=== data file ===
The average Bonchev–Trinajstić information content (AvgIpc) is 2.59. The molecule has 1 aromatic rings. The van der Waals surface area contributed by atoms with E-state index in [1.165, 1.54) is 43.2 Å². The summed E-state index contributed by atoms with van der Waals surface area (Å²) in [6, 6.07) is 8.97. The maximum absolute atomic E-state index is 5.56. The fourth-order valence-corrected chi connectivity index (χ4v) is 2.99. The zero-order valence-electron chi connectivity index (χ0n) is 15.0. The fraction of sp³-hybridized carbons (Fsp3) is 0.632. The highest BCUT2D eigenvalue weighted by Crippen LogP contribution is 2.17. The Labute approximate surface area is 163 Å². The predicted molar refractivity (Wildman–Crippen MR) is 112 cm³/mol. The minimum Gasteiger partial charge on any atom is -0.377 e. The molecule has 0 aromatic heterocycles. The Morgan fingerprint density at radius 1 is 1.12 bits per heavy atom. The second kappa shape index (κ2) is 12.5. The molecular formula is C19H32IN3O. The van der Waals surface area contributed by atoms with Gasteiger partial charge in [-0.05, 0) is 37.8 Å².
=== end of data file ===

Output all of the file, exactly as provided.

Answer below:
The average Bonchev–Trinajstić information content (AvgIpc) is 2.59. The molecule has 1 aromatic rings. The van der Waals surface area contributed by atoms with E-state index in [1.165, 1.54) is 43.2 Å². The summed E-state index contributed by atoms with van der Waals surface area (Å²) in [6, 6.07) is 8.97. The maximum absolute atomic E-state index is 5.56. The fourth-order valence-corrected chi connectivity index (χ4v) is 2.99. The zero-order valence-electron chi connectivity index (χ0n) is 15.0. The fraction of sp³-hybridized carbons (Fsp3) is 0.632. The highest BCUT2D eigenvalue weighted by Crippen LogP contribution is 2.17. The Labute approximate surface area is 163 Å². The predicted molar refractivity (Wildman–Crippen MR) is 112 cm³/mol. The minimum Gasteiger partial charge on any atom is -0.377 e. The molecule has 0 aromatic heterocycles. The Morgan fingerprint density at radius 1 is 1.12 bits per heavy atom. The second kappa shape index (κ2) is 12.5. The molecular formula is C19H32IN3O. The van der Waals surface area contributed by atoms with Gasteiger partial charge in [-0.05, 0) is 37.8 Å².